Just one other comment on this topic of sex within marriage. Both laymen and monastic's are tonsured. Every layman is tonsured at baptism, and this is a symbol of how that person has been fully dedicated to God.
St Gregory of Nazianzus in his sermon on baptism says, "Let us give to God all our members which are upon the earth; let us consecrate them all; not (merely) the lobe of liver or the kidneys with the fat*. Let us bring ourselves entire. Let us be reasonable holocausts, perfect sacrifices; and let us not make only the shoulder or the breast a portion for the Priest to take away (cf Num 6:20-24) for that would be a small thing. Let us give ourselves entire, that we may receive back ourselves entire; for this is to receive entirely - when we give ourselves to God and offer as a sacrifice our own salvation."
How else do we offer our sexual members as a sacrifice except to offer them in obedience to the laws of the Church? We get married in the Church not in order to satisfy our own longings or desires, but rather as a sacrifice first to God, and then to our spouse and children. Church life in its essence is not about being good people who don't harm others, but about denying ourselves, taking up our cross and following Christ with the hope of somehow attaining to the resurrection. I don't think that the grace in the Church to accomplish this is any less present then it was in the early Church and I know a lot of faithful marrieds who are struggling just as valiantly along this path as the monastics are along their own. The rules for how that sexuality is offered to God is different for monastics and marrieds, (the monastic is concerned with pleasing God alone, but the married is concerned about pleasing God and their spouse) but the same sacrifice is required - no one belongs to himself.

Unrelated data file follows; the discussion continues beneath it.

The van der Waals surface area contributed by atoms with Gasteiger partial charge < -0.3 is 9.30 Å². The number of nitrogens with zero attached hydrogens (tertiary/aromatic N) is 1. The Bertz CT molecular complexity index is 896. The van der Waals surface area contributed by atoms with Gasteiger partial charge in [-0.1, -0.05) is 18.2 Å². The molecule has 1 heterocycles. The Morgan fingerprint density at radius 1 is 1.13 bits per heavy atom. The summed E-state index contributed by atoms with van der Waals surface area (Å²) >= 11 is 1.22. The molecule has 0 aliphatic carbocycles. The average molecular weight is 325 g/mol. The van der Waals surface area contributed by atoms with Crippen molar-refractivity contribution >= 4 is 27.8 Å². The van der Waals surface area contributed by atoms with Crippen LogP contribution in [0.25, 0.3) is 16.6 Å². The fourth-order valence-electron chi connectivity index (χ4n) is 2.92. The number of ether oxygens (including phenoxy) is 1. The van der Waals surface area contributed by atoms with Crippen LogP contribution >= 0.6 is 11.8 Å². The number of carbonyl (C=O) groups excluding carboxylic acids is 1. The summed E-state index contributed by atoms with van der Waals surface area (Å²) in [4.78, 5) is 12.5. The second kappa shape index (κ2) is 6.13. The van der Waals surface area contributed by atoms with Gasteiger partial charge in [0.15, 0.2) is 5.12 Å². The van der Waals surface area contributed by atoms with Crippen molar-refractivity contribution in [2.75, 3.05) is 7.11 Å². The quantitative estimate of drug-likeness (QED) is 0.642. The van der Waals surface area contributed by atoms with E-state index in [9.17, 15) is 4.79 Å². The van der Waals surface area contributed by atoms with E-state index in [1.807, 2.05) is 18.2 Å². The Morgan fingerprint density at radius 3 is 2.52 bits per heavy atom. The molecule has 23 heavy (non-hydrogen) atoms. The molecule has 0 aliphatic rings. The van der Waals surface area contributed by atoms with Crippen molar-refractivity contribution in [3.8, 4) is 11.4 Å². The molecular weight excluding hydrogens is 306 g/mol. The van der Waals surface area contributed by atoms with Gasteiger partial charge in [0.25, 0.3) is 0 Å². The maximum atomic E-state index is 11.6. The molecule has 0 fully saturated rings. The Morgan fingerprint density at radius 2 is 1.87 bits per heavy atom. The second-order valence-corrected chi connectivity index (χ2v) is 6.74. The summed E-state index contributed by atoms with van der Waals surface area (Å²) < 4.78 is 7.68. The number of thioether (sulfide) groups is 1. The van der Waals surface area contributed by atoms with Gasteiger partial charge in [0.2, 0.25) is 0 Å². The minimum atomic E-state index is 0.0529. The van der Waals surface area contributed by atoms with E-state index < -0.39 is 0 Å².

*The references to the kidneys and the liver, the breast and the shoulder refer to the part of the sacrifices given to the priest, the person making the sacrifice could take the rest for themselves.
** Num 6 is the chapt on the OT vow of the Nazarite which is the historical roots of the Christian tonsure. Notice in 6:20 that these portions are referred to as the elevation offering, which again St Gregory would have been relating this to the elevation during the Liturgy, "Thine own of Thine own we offer unto Thee" which is referring not only to our offering up of the Lamb, but also to our offering of ourselves in Christ. This is why the faithful always bring the prosphora that the Lamb is taken from rather then the priest bringing it.
Edited by Anna Stickles, 27 May 2013 - 06:27 PM.